It's been just over 25 years since 1,700 leading scientists from around the globe put their names to a document warning of a 'collision course' between humanity and the rest of the natural world.
Last year, a follow-up report was signed by more than 15,000 researchers from 184 nations. Needless to say, it wasn't exactly glowing. So much so, several months later it's still one of the most talked-about research papers in the world.
In 1992, a group of Nobel Laureates teamed up with other researchers to form the Union of Concerned Scientists. Their tagline was "science for a healthy planet and a safer world."
This union outlined the biggest environmental threats faced by our population in a report titled World Scientists' Warning to Humanity, ending it with a powerfully written call to action.
What's happened in the quarter of a century since? Not a whole lot, it seems.
The 1992 report was followed up in November last year with a paper in the journal Bioscience called "World scientists' warning to humanity: A second notice".
In what amounts to a report card you wouldn't proudly stick on the fridge, we earned one gold star for taking care of that thin patch of ozone over Antarctica … and not much else.
So it's time for another wake-up call.
"Humanity is now being given a second notice, as illustrated by these alarming trends," the report states.
Before you think it was just a few alarmists waving their hands wildly, the article has been trending in scientist circles ever since, seeing it co-signed by a record-breaking 15,364 names from 184 countries.
If that's not impressive enough, it currently ranks 6th out of 9 million papers on the Altmetric scale, and has even inspired some high-level speeches before Israel's national assembly and Canada's BC Legislature.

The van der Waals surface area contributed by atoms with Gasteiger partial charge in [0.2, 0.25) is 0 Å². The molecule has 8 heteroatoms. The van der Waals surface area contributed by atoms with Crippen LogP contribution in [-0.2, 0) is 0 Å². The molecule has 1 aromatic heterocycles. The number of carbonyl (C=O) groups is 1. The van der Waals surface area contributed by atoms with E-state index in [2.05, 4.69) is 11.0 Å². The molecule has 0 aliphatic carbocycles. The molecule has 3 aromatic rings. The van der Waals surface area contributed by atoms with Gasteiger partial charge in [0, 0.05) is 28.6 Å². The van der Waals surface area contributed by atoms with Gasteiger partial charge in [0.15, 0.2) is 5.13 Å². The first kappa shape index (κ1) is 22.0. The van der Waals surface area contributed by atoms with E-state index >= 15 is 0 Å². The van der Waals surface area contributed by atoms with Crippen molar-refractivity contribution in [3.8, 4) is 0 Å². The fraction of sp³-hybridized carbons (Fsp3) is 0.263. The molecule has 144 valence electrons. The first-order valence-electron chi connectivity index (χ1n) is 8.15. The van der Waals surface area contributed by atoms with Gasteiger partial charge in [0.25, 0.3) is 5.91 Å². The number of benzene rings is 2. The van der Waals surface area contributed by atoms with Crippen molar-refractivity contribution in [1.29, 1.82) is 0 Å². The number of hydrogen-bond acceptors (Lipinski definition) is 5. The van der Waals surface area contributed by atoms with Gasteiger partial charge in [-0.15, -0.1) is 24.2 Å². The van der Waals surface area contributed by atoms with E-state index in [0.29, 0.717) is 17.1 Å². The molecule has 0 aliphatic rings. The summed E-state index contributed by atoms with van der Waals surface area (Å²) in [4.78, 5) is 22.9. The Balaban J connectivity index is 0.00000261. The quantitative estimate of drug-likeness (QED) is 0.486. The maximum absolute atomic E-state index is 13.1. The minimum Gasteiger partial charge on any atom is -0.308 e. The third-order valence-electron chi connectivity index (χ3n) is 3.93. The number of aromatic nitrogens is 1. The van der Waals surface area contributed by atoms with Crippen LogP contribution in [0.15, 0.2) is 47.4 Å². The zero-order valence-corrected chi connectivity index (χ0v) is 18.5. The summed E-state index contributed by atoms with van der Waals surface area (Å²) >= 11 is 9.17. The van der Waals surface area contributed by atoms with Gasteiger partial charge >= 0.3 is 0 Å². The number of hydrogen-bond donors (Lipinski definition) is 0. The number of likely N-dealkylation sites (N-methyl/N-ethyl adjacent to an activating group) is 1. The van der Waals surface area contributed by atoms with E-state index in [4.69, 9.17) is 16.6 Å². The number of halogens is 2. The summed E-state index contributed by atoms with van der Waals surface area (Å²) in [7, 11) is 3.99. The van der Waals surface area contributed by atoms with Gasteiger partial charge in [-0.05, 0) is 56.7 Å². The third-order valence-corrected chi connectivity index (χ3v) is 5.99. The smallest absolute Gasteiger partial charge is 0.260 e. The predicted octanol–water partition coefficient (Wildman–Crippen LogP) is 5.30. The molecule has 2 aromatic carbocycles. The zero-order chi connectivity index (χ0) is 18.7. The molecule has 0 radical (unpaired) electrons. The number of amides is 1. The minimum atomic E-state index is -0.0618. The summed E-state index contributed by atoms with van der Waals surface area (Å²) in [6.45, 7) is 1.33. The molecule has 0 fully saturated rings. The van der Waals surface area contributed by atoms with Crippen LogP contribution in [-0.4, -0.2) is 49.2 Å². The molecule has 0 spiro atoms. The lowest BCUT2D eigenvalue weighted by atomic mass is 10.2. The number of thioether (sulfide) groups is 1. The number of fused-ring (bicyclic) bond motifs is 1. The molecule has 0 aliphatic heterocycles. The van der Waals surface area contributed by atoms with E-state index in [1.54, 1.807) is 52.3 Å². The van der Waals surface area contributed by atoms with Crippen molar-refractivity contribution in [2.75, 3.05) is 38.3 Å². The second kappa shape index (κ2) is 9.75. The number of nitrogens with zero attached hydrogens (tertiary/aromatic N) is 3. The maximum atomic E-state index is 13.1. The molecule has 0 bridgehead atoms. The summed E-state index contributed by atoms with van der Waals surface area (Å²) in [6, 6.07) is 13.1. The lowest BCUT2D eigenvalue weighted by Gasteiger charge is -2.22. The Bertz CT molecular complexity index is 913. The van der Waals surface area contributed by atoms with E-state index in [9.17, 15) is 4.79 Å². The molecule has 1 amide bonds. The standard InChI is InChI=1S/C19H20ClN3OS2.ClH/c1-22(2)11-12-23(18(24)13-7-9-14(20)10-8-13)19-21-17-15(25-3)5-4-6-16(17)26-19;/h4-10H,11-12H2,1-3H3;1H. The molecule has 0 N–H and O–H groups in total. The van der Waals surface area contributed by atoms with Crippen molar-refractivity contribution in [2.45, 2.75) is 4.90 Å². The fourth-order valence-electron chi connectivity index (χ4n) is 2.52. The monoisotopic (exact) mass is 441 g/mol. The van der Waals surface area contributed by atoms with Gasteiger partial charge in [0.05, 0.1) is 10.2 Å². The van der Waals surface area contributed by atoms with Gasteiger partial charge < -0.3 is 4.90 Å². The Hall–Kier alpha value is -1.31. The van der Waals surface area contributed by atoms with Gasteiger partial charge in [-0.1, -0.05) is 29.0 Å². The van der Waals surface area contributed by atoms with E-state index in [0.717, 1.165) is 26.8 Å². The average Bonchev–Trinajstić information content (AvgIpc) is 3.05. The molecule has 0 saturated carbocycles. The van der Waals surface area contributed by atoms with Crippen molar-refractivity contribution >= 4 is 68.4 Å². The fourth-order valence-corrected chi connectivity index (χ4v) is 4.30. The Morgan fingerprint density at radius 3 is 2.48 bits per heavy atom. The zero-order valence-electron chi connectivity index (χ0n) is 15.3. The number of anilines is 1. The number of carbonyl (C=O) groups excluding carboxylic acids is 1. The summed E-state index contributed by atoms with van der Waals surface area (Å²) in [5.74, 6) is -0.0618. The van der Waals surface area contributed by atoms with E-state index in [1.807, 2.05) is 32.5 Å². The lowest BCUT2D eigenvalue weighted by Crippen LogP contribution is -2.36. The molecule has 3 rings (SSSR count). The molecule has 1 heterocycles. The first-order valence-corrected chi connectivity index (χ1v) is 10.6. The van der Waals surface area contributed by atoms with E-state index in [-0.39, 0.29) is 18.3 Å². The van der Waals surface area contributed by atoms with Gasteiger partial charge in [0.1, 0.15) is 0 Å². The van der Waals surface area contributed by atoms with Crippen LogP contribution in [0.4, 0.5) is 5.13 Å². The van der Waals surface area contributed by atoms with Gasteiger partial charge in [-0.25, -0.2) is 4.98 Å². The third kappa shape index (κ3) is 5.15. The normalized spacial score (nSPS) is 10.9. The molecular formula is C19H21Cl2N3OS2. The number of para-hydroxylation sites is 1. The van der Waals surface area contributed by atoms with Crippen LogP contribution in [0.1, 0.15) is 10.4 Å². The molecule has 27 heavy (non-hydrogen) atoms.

"Our scientists' warning to humanity has clearly struck a chord with both the global scientific community and the public," says the paper's lead author, William Ripple from Oregon State University.
Responses to the document are also coming in thick and fast.
One paper by the University of Sydney recently published in Bioscience emphasises the need to take economics into account when guiding action.
"There are critical environmental limits to resource-dependent economic growth," the authors write.
The researchers propose two key actions that are necessary for us to turn things around.
Firstly, in awarding prizes for influential work in economics, we must acknowledge the limits of the biosphere and other environmental factors.
Secondly, carbon pricing must be expanded from its current application in some 42 countries and 25 states into a globalised system.
Economics is clearly a critical factor in our impact on the environment, and any action we take must take into account such driving factors behind our 'collision course'.
The Second Notice ends with an equally powerful call for change. "We must recognise, in our day-to-day lives and in our governing institutions, that Earth with all its life is our only home," the authors write.
Whether we'll see a third notice in 2042 or not is anybody's guess.
If we do more than just talk about the first two, we might have something we'll proudly stick on the fridge.